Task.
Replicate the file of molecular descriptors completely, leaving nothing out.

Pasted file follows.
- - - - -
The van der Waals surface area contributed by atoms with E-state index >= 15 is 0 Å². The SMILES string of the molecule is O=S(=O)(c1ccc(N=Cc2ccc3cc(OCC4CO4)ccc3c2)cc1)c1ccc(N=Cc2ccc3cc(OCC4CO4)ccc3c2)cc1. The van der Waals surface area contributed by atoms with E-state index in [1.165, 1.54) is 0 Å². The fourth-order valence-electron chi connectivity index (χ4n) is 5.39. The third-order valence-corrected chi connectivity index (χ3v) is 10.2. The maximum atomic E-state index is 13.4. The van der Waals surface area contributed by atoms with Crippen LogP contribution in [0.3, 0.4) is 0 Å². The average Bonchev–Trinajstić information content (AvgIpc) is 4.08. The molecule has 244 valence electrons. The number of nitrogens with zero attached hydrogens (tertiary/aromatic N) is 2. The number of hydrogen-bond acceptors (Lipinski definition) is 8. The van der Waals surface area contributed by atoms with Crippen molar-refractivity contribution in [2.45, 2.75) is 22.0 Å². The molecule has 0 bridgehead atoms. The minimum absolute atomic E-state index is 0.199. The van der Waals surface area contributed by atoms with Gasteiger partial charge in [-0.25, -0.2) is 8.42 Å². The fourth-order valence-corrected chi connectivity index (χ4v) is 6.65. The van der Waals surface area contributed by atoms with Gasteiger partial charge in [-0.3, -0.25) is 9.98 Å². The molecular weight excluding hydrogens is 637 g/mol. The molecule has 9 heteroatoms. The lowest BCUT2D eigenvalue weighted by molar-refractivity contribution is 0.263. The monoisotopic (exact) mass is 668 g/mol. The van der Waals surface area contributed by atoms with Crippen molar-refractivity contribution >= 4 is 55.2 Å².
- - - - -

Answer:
The van der Waals surface area contributed by atoms with E-state index >= 15 is 0 Å². The SMILES string of the molecule is O=S(=O)(c1ccc(N=Cc2ccc3cc(OCC4CO4)ccc3c2)cc1)c1ccc(N=Cc2ccc3cc(OCC4CO4)ccc3c2)cc1. The van der Waals surface area contributed by atoms with E-state index in [1.165, 1.54) is 0 Å². The fourth-order valence-electron chi connectivity index (χ4n) is 5.39. The third-order valence-corrected chi connectivity index (χ3v) is 10.2. The maximum atomic E-state index is 13.4. The van der Waals surface area contributed by atoms with Crippen LogP contribution in [0.3, 0.4) is 0 Å². The average Bonchev–Trinajstić information content (AvgIpc) is 4.08. The molecule has 244 valence electrons. The number of nitrogens with zero attached hydrogens (tertiary/aromatic N) is 2. The number of hydrogen-bond acceptors (Lipinski definition) is 8. The van der Waals surface area contributed by atoms with Crippen molar-refractivity contribution in [2.45, 2.75) is 22.0 Å². The molecule has 0 bridgehead atoms. The minimum absolute atomic E-state index is 0.199. The van der Waals surface area contributed by atoms with Gasteiger partial charge in [-0.25, -0.2) is 8.42 Å². The fourth-order valence-corrected chi connectivity index (χ4v) is 6.65. The van der Waals surface area contributed by atoms with Gasteiger partial charge in [-0.3, -0.25) is 9.98 Å². The molecular weight excluding hydrogens is 637 g/mol. The molecule has 9 heteroatoms. The lowest BCUT2D eigenvalue weighted by molar-refractivity contribution is 0.263. The monoisotopic (exact) mass is 668 g/mol. The van der Waals surface area contributed by atoms with Crippen molar-refractivity contribution >= 4 is 55.2 Å².